This new technology is part of Donky’s drive to provide solutions that are “human first” by focusing on the needs of the user and  treating them as a whole individual on whatever device they choose to use, rather than prioritising mobile or web interactions.

2. What area is Donky looking to open up in the mobile ecosystem? It clearly seems to espy significant future opportunity and I wonder if you could go into this a bit?

The main trend that Donky is trying to harness is the demand from consumers for a hyper-personal experience online. It is no longer enough to build a website that works, i.e. no lag, intuitive user experience and layout. Consumers have grown used to having that as a base line, so the goal posts have moved even further. Now consumers want brands to understand them and their individual needs better by suggesting deals that relate to their interests and recommending relevant offers for their consideration.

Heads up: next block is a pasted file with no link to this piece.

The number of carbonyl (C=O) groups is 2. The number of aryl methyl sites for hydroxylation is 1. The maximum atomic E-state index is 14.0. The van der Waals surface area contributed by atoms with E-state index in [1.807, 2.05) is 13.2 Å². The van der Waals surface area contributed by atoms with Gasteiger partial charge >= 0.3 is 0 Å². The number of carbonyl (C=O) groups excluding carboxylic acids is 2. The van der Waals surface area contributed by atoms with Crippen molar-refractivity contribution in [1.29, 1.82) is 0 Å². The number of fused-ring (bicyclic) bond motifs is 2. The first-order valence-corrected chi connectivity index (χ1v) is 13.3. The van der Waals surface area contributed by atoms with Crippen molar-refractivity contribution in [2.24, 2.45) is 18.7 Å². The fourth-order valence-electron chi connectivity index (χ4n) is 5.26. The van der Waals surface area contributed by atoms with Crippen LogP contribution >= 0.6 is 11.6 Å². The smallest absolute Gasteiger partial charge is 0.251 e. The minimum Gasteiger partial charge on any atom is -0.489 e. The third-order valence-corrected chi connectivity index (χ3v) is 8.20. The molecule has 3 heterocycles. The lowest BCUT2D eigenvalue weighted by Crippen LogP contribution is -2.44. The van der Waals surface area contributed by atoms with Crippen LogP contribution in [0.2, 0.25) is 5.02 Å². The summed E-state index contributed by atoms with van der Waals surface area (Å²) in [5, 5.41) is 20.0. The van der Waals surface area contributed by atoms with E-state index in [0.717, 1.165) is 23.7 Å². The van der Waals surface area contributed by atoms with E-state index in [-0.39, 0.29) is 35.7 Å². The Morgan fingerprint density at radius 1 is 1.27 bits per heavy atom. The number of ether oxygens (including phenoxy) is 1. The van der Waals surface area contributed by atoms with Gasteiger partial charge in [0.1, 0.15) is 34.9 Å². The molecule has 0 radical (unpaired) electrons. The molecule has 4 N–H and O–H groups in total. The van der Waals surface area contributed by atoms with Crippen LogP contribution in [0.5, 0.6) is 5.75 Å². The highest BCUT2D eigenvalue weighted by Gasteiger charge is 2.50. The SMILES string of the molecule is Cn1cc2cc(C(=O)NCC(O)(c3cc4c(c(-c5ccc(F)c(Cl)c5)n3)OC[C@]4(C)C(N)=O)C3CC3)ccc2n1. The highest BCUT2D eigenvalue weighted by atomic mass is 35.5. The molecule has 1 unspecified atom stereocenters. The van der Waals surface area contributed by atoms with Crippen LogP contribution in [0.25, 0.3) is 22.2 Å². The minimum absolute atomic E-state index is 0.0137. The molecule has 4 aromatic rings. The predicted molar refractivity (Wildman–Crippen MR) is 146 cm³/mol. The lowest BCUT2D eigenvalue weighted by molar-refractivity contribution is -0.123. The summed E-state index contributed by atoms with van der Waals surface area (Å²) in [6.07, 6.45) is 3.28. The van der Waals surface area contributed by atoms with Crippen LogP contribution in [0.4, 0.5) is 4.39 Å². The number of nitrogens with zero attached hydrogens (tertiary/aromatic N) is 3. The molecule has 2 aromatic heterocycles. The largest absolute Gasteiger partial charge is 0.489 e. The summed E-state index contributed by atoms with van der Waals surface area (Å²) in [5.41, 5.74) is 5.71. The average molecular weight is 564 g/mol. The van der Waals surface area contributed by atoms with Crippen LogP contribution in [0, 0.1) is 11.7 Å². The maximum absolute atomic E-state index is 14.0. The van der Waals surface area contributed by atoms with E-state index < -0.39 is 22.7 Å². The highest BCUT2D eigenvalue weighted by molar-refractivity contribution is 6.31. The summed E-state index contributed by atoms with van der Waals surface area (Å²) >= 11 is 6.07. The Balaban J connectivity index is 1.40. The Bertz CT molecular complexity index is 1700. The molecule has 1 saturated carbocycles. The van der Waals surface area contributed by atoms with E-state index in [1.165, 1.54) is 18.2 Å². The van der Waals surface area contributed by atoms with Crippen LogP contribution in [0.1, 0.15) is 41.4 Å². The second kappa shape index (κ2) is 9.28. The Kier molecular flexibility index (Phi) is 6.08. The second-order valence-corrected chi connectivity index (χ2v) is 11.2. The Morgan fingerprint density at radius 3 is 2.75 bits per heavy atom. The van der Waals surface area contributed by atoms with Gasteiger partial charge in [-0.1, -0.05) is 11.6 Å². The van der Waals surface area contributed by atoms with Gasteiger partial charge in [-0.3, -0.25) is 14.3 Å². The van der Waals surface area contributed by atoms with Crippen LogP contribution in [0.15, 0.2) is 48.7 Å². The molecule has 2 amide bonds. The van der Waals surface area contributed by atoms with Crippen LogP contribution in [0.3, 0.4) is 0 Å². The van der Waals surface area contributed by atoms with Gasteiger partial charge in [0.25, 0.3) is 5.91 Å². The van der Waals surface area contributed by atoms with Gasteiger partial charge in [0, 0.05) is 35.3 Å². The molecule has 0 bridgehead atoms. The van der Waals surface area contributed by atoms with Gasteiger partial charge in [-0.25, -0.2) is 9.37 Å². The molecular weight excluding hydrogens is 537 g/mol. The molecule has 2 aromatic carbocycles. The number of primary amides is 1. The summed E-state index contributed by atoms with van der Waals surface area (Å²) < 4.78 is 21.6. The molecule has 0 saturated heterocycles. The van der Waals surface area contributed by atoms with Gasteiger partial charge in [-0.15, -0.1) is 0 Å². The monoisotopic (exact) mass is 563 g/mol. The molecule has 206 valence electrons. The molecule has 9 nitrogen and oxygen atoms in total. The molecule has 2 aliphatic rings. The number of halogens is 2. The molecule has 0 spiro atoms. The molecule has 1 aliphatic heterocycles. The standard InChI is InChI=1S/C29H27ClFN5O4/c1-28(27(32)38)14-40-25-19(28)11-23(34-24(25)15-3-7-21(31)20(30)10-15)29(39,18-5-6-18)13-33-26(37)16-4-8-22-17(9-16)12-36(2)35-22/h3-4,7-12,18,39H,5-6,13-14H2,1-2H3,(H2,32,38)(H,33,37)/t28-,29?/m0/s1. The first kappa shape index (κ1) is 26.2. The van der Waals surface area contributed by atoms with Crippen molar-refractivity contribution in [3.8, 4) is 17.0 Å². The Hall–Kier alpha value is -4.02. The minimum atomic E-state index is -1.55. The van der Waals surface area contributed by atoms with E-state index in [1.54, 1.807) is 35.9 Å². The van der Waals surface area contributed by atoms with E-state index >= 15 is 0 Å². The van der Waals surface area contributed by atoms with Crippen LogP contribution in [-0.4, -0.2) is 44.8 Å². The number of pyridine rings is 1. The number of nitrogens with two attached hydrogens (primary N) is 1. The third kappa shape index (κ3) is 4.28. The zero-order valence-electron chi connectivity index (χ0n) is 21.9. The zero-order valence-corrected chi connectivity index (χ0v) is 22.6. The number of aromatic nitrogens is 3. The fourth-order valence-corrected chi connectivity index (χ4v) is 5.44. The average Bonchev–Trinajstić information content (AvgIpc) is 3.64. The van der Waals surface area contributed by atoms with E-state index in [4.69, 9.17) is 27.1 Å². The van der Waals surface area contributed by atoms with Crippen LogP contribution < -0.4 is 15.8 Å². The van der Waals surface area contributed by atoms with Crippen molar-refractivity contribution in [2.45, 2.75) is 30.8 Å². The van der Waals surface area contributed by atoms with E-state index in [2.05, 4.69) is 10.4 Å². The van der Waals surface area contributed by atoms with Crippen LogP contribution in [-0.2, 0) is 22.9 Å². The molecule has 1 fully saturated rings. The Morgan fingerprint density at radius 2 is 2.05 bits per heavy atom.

Donky is enabling this through a series of software development kits and a connected OTT/IoT network that is allowing developers and marketers to expand the capabilities of their solutions without huge investments in development.

Such things as rich app inboxes, rich media messing, and automated targeted campaigns coupled with more detailed user intelligence gathering tools and partnerships with third party tracking solutions are on offer to companies that need it in a componentised fashion.

Using its innovative technology Donky is opening up the mobile ecosystem to allow retailers and marketers to properly harness the growing demand for personalised user experiences and pull ahead of their competition by building and maintaining a loyal consumer base.

3. How significant do you think mobile developments in areas such as data analytics and push notifications will shape and affect the future of advertising?